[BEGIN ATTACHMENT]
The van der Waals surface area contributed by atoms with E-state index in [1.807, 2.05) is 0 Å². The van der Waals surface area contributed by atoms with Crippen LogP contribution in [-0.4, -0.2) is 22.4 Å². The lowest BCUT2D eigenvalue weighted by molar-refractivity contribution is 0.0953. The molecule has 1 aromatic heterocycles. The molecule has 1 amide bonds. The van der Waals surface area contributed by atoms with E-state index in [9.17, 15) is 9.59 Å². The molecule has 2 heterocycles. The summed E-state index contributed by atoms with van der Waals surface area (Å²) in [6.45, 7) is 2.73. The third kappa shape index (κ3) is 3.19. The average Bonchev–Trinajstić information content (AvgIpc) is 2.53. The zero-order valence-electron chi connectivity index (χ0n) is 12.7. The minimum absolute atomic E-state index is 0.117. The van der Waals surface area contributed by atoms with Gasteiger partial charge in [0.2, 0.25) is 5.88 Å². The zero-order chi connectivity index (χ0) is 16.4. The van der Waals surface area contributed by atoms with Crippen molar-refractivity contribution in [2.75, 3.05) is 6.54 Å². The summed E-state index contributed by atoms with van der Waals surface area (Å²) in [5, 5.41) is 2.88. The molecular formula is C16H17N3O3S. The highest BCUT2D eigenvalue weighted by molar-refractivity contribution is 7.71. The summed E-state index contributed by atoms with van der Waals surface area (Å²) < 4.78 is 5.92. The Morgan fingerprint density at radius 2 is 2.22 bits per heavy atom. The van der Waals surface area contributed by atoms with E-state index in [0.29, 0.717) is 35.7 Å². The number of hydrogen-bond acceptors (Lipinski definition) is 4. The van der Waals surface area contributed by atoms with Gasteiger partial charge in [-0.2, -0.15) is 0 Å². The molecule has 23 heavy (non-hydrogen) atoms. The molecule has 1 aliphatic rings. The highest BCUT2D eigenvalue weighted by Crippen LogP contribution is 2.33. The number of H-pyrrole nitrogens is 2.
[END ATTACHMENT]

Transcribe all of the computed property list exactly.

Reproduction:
The van der Waals surface area contributed by atoms with E-state index in [1.807, 2.05) is 0 Å². The van der Waals surface area contributed by atoms with Crippen LogP contribution in [-0.4, -0.2) is 22.4 Å². The lowest BCUT2D eigenvalue weighted by molar-refractivity contribution is 0.0953. The molecule has 1 aromatic heterocycles. The molecule has 1 amide bonds. The van der Waals surface area contributed by atoms with E-state index in [9.17, 15) is 9.59 Å². The molecule has 2 heterocycles. The summed E-state index contributed by atoms with van der Waals surface area (Å²) in [6.45, 7) is 2.73. The third kappa shape index (κ3) is 3.19. The average Bonchev–Trinajstić information content (AvgIpc) is 2.53. The zero-order valence-electron chi connectivity index (χ0n) is 12.7. The minimum absolute atomic E-state index is 0.117. The van der Waals surface area contributed by atoms with Gasteiger partial charge in [0.2, 0.25) is 5.88 Å². The zero-order chi connectivity index (χ0) is 16.4. The van der Waals surface area contributed by atoms with Crippen molar-refractivity contribution in [2.75, 3.05) is 6.54 Å². The summed E-state index contributed by atoms with van der Waals surface area (Å²) in [5, 5.41) is 2.88. The molecular formula is C16H17N3O3S. The highest BCUT2D eigenvalue weighted by molar-refractivity contribution is 7.71. The summed E-state index contributed by atoms with van der Waals surface area (Å²) < 4.78 is 5.92. The Morgan fingerprint density at radius 2 is 2.22 bits per heavy atom. The van der Waals surface area contributed by atoms with E-state index in [0.29, 0.717) is 35.7 Å². The number of hydrogen-bond acceptors (Lipinski definition) is 4. The van der Waals surface area contributed by atoms with Gasteiger partial charge in [-0.2, -0.15) is 0 Å². The molecule has 23 heavy (non-hydrogen) atoms. The molecule has 1 aliphatic rings. The highest BCUT2D eigenvalue weighted by Crippen LogP contribution is 2.33. The number of H-pyrrole nitrogens is 2.